As his subcontractors struggle to keep or find employees in the current atmosphere, Chavarria says, his company has had to pay more for labor, which has led to raising prices. His lead times have also gone up, and he’s had to turn down work.
The effects will ripple across the industry. “One can expect that projects will be shelved or postponed,” Martín says. “Things are going to take longer and be more costly to build.” Rising housing costs, he adds, could hurt both consumers and the financial sector as fewer eligible homeowners can take out mortgages. Over the longer-term, Martín adds, the impact will depend on the ability of the industry to train replacement workers or rely on increased mechanization to build with fewer people. “It’s going to be a weight on the industry,” he says. “The question is whether it’s going to be an anchor—or just a weight.”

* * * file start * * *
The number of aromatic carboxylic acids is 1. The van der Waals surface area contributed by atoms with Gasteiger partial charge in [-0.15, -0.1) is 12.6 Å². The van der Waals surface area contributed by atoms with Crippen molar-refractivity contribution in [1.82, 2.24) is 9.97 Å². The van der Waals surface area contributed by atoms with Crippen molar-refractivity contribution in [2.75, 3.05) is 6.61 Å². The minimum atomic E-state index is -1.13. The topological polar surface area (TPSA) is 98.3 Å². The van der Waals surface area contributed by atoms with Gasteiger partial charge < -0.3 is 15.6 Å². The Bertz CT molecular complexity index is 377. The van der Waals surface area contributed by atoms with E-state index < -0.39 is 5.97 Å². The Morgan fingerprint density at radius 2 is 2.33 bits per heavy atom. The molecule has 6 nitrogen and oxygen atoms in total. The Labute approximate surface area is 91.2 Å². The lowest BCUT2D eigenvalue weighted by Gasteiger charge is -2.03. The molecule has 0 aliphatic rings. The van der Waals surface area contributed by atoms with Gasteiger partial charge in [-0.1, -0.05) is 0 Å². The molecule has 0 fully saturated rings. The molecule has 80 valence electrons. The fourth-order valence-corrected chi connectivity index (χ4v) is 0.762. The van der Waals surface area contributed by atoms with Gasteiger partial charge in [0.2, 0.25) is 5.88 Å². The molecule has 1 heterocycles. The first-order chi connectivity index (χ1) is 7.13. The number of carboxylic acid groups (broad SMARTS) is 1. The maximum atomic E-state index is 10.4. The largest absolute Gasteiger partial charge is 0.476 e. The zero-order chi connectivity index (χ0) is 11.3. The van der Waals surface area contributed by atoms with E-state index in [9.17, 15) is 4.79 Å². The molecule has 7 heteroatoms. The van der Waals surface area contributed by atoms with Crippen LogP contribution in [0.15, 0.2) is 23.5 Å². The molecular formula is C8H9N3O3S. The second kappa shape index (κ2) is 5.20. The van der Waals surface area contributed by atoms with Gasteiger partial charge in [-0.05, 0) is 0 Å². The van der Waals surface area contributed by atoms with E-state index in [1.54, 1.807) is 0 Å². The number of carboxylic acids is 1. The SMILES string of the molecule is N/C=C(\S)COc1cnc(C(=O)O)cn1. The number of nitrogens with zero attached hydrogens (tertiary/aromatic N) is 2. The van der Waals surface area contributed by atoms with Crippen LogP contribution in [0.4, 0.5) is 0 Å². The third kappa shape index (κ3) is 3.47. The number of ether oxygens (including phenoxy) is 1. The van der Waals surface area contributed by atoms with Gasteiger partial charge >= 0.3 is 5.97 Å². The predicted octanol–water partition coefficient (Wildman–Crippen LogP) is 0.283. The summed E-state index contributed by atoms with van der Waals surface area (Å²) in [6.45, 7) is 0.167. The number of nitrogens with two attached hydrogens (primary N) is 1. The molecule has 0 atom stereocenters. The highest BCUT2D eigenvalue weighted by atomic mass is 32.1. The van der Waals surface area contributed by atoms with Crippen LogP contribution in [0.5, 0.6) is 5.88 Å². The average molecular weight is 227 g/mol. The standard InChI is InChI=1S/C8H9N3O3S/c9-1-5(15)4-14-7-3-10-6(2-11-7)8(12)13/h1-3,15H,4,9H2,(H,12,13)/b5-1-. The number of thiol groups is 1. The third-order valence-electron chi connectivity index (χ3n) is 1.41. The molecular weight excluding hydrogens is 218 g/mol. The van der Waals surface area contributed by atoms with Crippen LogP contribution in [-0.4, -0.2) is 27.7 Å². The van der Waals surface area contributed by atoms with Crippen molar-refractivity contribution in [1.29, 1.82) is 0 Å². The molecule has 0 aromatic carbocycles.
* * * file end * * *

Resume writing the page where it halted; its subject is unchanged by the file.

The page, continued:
The argument for deporting undocumented immigrants without serious criminal records has long been that they are taking jobs from American citizens and depressing wages. A spate of recent economic analyses, however, disputes those assertions. A study by economists at the University of California, Davis and Colgate University found that in states with an influx of immigrants between 1960 and 2000, native-born workers tended to shift out of the manual labor taken by the newcomers into better-paying jobs, raising their incomes. Another study found that when industries lost immigrant labor they tended to invest in increased mechanization rather than hire native-born workers at higher salaries. Some economists say immigrant labor increases economic growth overall, benefiting both immigrants and the native-born. “The average American worker is more likely to lose than to gain from immigration restrictions,” Giovanni Peri, an economist at UC Davis, told The New York Times.